Nick Cave pays moving tribute to “beautiful soul” Mark Lanegan

"We engaged in some extremely dubious escapades back in the ’90s"

Nick Cave has shared an emotional tribute to grunge icon Mark Lanegan, who died earlier this week aged 57.

Lanegan – known as the former frontman of The Screaming Trees and for his work with Queens Of The Stone Age, among other bands – passed away at his home in Killarney, Ireland on Tuesday morning (February 22).

In a statement, the late musician’s family asked fans to respect their privacy at this difficult time. A cause of death is not yet known.

The news of Lanegan’s passing prompted a huge wave of tributes on social media from the likes of Eddie Vedder, Dave Grohl, Manic Street Preachers, Tim Burgess and Sleaford Mods.

Now, Nick Cave – who performed and collaborated with Lanegan on numerous occasions – has published a new entry to his Red Hand Files site in which he recalled his memories of the artist.

He wrote: “I encountered Mark many times over the years — we engaged in some extremely dubious escapades back in the ’90s; he sang ‘White Light/White Heat’ and ‘Fire and Brimstone’ with Warren [Ellis] and me on the Lawless soundtrack; he recorded my favourite ever Nick Cave cover — an astonishing version of ‘Brompton Oratory’; we did something together for the Jeffrey Lee Pierce record, I think; and he toured and hung out with us on The Bad Seeds’ 2013 Australian tour.

“Go online and watch Mark sing Blixa’s ‘father’ part with me in ‘The Weeping Song’ on that tour.” (You can watch the performance in question above).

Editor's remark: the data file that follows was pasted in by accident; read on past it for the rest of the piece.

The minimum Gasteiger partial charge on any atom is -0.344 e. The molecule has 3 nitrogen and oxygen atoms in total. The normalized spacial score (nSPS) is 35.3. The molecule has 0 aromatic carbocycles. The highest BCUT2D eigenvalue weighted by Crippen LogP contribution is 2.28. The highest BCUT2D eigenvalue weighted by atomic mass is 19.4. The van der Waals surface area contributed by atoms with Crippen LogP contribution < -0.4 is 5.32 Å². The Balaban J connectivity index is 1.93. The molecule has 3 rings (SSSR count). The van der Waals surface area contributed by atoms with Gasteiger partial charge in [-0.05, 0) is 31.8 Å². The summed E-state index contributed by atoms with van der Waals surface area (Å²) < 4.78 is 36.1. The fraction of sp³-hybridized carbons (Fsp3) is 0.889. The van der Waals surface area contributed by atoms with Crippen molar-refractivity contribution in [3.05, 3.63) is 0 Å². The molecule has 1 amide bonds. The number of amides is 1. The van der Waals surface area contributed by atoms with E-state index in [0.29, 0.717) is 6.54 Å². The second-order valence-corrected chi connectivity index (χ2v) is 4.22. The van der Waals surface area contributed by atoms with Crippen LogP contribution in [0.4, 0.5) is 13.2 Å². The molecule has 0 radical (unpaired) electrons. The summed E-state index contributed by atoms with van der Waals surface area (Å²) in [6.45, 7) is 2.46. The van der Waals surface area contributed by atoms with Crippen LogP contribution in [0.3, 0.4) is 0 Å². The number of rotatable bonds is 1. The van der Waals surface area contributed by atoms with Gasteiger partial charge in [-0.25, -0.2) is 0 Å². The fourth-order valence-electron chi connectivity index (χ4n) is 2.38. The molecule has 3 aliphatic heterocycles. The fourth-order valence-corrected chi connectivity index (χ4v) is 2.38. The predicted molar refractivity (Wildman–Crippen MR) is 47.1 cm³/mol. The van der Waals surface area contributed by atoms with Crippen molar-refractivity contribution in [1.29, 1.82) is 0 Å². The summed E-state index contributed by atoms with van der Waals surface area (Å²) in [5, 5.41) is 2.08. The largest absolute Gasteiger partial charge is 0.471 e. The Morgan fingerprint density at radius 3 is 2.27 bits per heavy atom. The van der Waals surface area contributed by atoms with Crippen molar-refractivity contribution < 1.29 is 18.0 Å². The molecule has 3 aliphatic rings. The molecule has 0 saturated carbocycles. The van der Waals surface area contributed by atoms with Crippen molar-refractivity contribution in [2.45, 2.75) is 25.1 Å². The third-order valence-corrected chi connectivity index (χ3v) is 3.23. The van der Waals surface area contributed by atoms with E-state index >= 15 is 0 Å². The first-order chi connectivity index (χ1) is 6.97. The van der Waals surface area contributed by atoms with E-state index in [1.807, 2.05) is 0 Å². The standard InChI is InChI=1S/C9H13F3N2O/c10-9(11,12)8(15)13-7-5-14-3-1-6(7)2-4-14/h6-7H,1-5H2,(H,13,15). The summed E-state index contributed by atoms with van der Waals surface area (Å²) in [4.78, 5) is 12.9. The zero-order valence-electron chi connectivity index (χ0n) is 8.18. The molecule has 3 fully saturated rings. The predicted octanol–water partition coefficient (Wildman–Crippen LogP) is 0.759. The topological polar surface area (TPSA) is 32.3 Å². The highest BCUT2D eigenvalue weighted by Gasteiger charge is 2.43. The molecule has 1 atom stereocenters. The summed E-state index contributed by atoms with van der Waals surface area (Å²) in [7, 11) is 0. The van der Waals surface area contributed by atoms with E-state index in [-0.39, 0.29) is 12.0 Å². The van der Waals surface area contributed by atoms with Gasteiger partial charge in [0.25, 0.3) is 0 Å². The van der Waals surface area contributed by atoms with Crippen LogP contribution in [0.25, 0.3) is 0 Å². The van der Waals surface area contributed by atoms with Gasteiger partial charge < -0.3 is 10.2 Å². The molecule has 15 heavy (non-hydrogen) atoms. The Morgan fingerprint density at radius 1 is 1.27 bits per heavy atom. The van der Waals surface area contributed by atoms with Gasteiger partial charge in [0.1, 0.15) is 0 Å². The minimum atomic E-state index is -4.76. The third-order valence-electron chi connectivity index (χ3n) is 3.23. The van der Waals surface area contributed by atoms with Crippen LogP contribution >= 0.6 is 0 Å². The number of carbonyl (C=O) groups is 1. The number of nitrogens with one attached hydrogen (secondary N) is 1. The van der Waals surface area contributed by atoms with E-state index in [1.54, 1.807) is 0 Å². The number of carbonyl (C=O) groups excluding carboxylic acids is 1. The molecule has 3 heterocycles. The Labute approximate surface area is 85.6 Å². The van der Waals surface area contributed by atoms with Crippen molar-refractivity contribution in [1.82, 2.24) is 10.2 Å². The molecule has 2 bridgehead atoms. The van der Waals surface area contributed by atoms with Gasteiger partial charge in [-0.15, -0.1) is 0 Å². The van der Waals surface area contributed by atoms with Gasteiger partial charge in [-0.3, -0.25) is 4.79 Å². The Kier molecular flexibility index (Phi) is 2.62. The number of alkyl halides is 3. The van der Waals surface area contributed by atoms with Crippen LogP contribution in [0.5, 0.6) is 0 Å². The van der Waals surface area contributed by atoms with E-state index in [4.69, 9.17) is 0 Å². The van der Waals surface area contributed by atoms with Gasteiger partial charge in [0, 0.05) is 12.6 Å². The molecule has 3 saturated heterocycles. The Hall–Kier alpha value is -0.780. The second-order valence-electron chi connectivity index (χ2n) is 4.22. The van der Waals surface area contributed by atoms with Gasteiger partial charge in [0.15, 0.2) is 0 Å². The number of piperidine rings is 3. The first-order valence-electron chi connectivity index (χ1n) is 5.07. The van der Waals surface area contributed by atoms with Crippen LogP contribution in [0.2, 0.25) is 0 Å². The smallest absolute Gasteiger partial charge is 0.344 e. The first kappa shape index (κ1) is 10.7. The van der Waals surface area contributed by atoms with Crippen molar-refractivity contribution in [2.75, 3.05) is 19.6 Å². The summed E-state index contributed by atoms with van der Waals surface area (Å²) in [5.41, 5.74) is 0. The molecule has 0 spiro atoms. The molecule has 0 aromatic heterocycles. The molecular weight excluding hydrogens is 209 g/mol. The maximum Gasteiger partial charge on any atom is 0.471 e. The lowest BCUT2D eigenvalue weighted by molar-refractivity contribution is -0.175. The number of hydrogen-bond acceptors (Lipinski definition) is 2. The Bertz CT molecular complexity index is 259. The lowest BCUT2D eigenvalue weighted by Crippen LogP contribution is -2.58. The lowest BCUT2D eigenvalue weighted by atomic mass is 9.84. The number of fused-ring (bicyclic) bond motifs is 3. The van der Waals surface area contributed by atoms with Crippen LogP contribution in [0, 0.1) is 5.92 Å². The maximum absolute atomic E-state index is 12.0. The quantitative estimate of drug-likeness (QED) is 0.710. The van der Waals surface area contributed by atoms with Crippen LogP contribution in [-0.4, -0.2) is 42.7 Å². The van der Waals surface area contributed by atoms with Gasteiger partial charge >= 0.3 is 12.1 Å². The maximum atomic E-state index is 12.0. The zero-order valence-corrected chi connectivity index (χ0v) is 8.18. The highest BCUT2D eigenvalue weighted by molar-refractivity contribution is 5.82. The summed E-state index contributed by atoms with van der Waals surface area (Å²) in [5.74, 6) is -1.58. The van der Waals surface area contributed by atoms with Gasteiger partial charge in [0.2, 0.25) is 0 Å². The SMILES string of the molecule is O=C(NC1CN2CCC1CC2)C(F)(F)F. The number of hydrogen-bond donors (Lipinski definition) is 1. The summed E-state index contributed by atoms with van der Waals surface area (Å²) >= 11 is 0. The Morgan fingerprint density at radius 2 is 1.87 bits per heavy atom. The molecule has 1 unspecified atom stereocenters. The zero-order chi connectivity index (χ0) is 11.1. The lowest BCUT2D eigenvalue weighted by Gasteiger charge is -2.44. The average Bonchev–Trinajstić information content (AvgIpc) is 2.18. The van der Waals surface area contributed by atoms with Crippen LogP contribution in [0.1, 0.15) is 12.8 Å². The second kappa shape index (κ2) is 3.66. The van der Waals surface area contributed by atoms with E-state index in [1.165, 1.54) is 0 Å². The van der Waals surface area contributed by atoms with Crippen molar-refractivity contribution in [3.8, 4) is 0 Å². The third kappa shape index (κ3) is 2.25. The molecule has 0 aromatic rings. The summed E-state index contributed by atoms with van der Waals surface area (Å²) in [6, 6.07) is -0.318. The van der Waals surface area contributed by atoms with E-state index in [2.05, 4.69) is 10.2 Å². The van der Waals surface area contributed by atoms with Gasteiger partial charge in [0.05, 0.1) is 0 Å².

Cave continued: “As a frontman, I move around a lot on stage, I can’t help it, it is a habitual nervous thing, a kind of neurotic compensation for a voice I have never felt that comfortable with.

“But watch Mark, watch how he walks onto the stage, plants himself at the mic stand, one tattooed fist halfway down the stand, the other resting on top of the mic, immobile, massive, male. When the time comes to sing, he simply opens his mouth and releases a blues, a blues lived deeply and utterly earned, and that voice tears right through you, his sheer force on stage absolutely humbling.”

Cave concluded: “A greatness, Mark, a greatness — a true singer, a superb writer and beautiful soul, loved by all. Love Nick.”

Writing on Twitter upon the announcement of Lanegan’s death this week, Cave’s longtime collaborator Warren Ellis said: “Mark wherever you are I hope you hear the tears. True gentleman. One of the great voices. Love to your loved ones. Warren x.”

Lanegan’s 12th solo album, ‘Straight Songs Of Sorrow’, came out in 2020 and served as a companion to his far-reaching memoir, Sing Backwards And Weep. In a four-star review, NME described the record as being “open and viscerally honest” while containing “music that salves the soul”.

Back in December 2021, Lanegan released another memoir, Devil In A Coma. In the book, the musician detailed his near-death experience from COVID via prose and poetry that he wrote while he was ill with the virus.

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